Picture the scene: you’ve been up until the early hours marking, the traffic was bad on the way in so you’re already late, you have a pre-school meeting followed by staff briefing and two colleagues have accosted you in the corridor before you’ve even reached your classroom. The morning is already a disaster, and you haven’t even thought about form time. Don’t panic! Here are five, no-stress, no-prep activities for when the world isn’t going your way.
Two lies and a truth
Everyone loves this game – it’s a comedy panel-show staple and a great ice-breaker at the beginning of term. It also works well as a way of getting members of your form to mix. Tell students to pair up with someone they seldom/never talk to, and take it in turns to tell two lies and a truth about themselves. They need to be as interesting as possible! Can they identify their partner’s true statement?
Paper plane consequences
Get each student to write the beginning of a story on a piece of paper, then fold it into a paper plane. On the count of three, they should launch it into the air. Students then capture a plane, unfold it, write a sentence to finish the story, then send it off on its flight again. It’s a great twist to an old game that’s great for developing the imagination.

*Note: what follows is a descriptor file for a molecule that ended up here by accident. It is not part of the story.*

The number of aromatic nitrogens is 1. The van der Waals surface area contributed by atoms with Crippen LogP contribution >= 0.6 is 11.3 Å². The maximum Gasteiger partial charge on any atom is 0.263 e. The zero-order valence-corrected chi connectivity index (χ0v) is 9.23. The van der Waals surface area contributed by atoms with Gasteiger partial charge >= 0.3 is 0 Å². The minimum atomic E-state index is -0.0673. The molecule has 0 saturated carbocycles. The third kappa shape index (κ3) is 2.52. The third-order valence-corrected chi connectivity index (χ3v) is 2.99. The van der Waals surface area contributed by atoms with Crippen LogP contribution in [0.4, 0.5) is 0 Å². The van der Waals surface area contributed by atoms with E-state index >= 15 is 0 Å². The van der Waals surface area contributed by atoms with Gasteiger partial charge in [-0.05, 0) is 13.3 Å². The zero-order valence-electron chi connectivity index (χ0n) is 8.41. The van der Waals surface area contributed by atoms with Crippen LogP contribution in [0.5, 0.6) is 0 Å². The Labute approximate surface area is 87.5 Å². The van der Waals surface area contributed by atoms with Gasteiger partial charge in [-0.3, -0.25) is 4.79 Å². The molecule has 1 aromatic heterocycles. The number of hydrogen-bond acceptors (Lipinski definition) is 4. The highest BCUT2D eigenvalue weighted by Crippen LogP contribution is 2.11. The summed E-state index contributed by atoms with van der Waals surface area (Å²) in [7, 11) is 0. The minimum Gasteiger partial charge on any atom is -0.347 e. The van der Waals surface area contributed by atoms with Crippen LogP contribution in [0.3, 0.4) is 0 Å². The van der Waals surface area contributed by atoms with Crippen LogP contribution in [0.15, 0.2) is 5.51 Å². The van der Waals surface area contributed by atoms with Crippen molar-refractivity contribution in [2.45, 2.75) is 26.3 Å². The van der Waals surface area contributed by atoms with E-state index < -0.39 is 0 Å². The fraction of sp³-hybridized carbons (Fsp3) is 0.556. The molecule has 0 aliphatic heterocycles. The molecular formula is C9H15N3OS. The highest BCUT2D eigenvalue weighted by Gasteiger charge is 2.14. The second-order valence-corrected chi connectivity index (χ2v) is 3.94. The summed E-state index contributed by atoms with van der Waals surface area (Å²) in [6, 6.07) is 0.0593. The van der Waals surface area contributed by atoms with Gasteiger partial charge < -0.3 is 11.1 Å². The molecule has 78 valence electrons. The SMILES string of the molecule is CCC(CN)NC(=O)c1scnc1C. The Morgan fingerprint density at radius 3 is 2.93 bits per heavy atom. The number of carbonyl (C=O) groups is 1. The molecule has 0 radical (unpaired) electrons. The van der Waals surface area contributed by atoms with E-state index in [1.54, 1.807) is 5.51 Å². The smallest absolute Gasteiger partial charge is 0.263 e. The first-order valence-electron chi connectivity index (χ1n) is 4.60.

Obviously, getting students to actually tattoo themselves is frowned upon, but there’s nothing wrong with getting them to design a tattoo which they think reflects their personality. Once they’re done, get everyone to hand in their tattoos and then share them one at a time. Can the form guess which tattoo belongs to which student? This is a great activity for exploring the different personalities that make up your form.
Give each student three cards and ask them to write three questions, with three answers on the back. These can be as difficult and as specialist as possible. It might be a name that lyric question, or a question about a place they’ve been on holiday, or a sporting record. It must be classed as general, not personal knowledge, though. (No what did I have for breakfast?-type questions.) Then collect all the cards into a box and hold a form-time quiz.
Developing an interest in current affairs is an important part of growing up, and form time is a great place to help develop this. Log onto a news site and discuss the events of the day with students – of course, being careful to select stories which are appropriate to the personalities and issues within your form.
None of these activities appeal? Why not try the Twinkl debate instead? With lots of controversial topics to choose from, complete with ready-made activities, it’s a great way to engage and involve your form in the issues of the day.
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